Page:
This fall I accepted an invitation to moderate a panel discussion on the subject of failure at Target headquarters in Minneapolis. The panel was in celebration of the company's annual design month, and I realized that failure is one of those subjects that is in the air right now. Big time. Each of the successful, smart and fearless panelists I invited to join me in this lively discussion seemed obsessed with the concept as well. The legendary book designer Chip Kidd -- who, incidentally was in the midst of prepping a talk for the Art Directors Club about "Failing Better" -- confided to the panel how a huge rejection by his professor in college was what inspired him to succeed.
Artist, producer and marketing-guru Andy Spade reminisced about rewarding risk-taking employees and docking those who played it safe at Kate Spade, the company he founded with his wife (which he no longer owns). He told a hilarious story about how he almost lost his shirt after hiring a disastrous CEO who cared much more about making money than the brand's DNA. Going forward he decided to establish a mandate that whenever he hired a financial person, he would also hire a crazy performance artist or creative troublemaker to balance it out. I loved that Spade's version of risk was what most people view as safety (a CFO) and his version of safety was what most considered a risk (a performance artist)!
The British package-designer Jonathan Ford showed me his new book called FAIL (no) MORE, which celebrates the 20th anniversary of his design studio, Pearlfisher. (One of the pages simply says, "Love fear, step to the edge and then let go.") Ford spoke about how waiting for perfection can often hold back progress, and how speed is important for creativity. He encourages his team to just throw ideas out there without over-thinking them, even if they are flawed.
The super-smart L.A.-based digital strategist Winston Binch spoke about brands that fail digitally because they refuse to risk making mistakes. He pointed out the gap that often exists between our own and others' perception of our failures. Haven't you ever noticed that others often see something that you feel is a disaster as no big deal?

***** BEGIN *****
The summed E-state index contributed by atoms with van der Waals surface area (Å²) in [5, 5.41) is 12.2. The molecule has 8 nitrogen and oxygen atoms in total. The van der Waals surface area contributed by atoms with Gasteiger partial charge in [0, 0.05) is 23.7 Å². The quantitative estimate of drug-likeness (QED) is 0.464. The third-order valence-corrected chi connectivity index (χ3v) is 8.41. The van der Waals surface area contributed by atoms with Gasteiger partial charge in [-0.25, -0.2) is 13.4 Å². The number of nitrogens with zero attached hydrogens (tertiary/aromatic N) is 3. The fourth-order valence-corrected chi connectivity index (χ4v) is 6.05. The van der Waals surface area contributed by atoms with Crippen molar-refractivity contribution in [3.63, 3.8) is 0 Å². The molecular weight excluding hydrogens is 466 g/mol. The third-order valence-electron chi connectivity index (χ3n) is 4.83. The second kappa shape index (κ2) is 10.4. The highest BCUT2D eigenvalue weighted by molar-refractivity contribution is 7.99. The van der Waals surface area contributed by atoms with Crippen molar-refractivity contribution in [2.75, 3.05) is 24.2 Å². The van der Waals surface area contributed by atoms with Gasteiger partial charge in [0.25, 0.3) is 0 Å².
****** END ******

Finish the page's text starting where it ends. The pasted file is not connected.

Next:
Lastly, the brilliant experiential director, designer and artist Karen Kimmel, who's built a career on creativity and collaboration, spoke about practicing teamwork without ego or agenda. She advocated that ideas can and do come from anyone of any status on any team, not just the alpha dogs running the show. She also advocated risk-taking and letting go of control as a spark for success.
Eleanor Roosevelt tried to do something that scared her every single day. I love that. Years ago, I shook with fear the first time I played the triangle with my friends, the band Pink Martini, at the Hollywood Bowl in front of 18,000 people. I didn't perform my solo perfectly but I improved every time I played, until the band graduated me to the cymbals. You can't imagine a scarier failure until you crash the cymbals at the wrong time in front of a huge audience with Pink Martini alongside you. But that's the kind of blooper that kicked my ass into seriously polishing my cymbal skills. As my reward, I've now been upgraded to the glockenspiel and am looking forward to playing a solo with the band at Carnegie Hall this month. Am I scared to fail? Of course! I'm petrified! But hey, you've gotta get comfortable with being uncomfortable. Staying safe never moved the world forward. If I do mess up, I know that (as Chip Kidd would say), I will fail so much better the next time around.
Photographed by Dan Monick